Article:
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The Hard Thing

Some would say what many people lack today is an easily achievable level of respect for all others. Perfect strangers have no business dumping their emotional baggage on each other. Fact is, if you gave those people a second chance, they would think twice.


The tale of the 47 Ronin, a group of powerful Samurai who avenged the death of their master, is a story of both honor to their leader and self sacrifice. Knowing full well the consequences, after killing the court official responsible for their master’s death, these 47 warriors were allowed to commit suicide by Seppuku, ritualistically plunging their swords into their own abdomens, shredding their organs.

But it is not the sacrifice or bravery they exhibited that makes this story so interesting now 400 years later. It is the reverence to honor, and the courage it takes to uphold it that is so meaningful. Living by a code of not only respect for their neighbor but also mortal respect to the morals to which they lived by. They could have run after the killing. Instead they chose the harder path, and forfeited their lives to uphold it.

And frankly, a code of honor is exactly what is missing from our fragile, victim-full society.


So many people today seem like a victim of something or someone. People complain there is a “system of oppression” that keeps them down. Their gender, race, religion, socioeconomic status, whatever it is, it seems very easy today to blame someone else for our own perceived lack of a better position.

Fact is most people who feel “oppressed” are simply making excuses not to do the hard thing. Get an education and increase your value to an employer, keep that shitty job until you have better skills, ride the bus and save for a car. All things that are easy to do, but require sacrifice. But progress first requires you to admit to yourself you have the ability to change your situation. The first step to any recovery is admitting YOU are the problem.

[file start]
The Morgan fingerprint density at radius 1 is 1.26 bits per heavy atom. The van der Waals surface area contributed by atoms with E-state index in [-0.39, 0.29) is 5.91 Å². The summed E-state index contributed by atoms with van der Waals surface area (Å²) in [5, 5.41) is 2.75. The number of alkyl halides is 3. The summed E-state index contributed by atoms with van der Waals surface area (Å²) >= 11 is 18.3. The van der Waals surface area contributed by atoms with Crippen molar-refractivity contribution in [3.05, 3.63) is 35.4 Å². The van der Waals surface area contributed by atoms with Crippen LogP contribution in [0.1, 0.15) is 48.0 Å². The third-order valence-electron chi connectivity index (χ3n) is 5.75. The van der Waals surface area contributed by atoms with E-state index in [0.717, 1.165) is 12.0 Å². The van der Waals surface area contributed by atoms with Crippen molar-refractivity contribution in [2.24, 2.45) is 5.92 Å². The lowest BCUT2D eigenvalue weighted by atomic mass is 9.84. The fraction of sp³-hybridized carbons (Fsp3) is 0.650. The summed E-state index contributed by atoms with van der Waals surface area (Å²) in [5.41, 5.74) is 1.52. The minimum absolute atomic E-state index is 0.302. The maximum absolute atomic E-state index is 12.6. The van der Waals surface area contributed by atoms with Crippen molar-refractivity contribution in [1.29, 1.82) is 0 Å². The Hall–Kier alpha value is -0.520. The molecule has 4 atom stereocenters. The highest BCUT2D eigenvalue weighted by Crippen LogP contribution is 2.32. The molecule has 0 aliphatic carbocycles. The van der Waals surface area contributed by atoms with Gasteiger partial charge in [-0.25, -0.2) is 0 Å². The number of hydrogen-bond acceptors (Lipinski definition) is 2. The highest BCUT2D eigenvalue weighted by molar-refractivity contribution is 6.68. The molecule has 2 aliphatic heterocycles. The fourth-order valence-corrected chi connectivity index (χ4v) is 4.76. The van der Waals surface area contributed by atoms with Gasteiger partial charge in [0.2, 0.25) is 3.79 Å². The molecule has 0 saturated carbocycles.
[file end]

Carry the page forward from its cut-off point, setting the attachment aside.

A life of victim hood isn’t healthy thinking, it is the “Stockholm Syndrome” being programmed into our daily lives. This condition basically means a terrorist’s captive will tend to create a bond with their captor, one which not only attempts to help them escape the horrible and inevitable outcome of their captivity, painful death, but it also helps them deal with the constant and overwhelming reality of their situation, minute by minute.

But if you program people to simply ignore threats, to walk past danger and look the other way, are you really just avoiding the inevitable? A painful and meaningless existence?

A woman screaming for her life in an alleyway and yet nobody responds much less calls 911. Youths in dangerous cities like Chicago gunning each other down and nobody gets reported to the police? Yet we all get to see the parent on TV sobbing for the loss of their child. Something is missing.


Someone told me once the choice that is most difficult compared to alternatives is usually the right one. In other words if you are presented with a problem, there is usually an easy way out, walk away, or a more difficult one, engage the problem.

Doing the hard thing isn’t about just life and death however. It is a mindset that seems to be very scarce today. Finding a wallet on the floor of a CVS, do you turn it in or raid it for cash? Seeing a handicapped person crossing a street, do you rush to help them beat the light or sit in your car as others impatiently honk? These are simple choices we are faced with everyday. Which option do you choose?

The more you choose the hard thing, does it get any easier? Nope. The more awake you become to these situations the more you see it happening. The more you see others take the easy way out. People just frolicking along in their lives completely unaware anyone else in this world exists. Humanity has lost so much appreciation for the gift of life.


Say what you want of religions, the best of them at least share a common code. Honoring thy neighbor may sound like Old Testament drivel, but it was relevant thousands of years ago, and it is relevant today.

And being a Protector doesn’t mean you just stand-up for yourself. You are honoring a code of protection that all deserve to receive. But you don’t need a gun to be a protector. Just do the hard thing the next time you see it. Chances are you will find it far more satisfying than any other alternative, and you may show others that it didn’t take Special Forces bravery or ninja-like skills to accomplish. Just a small shift in mindset.


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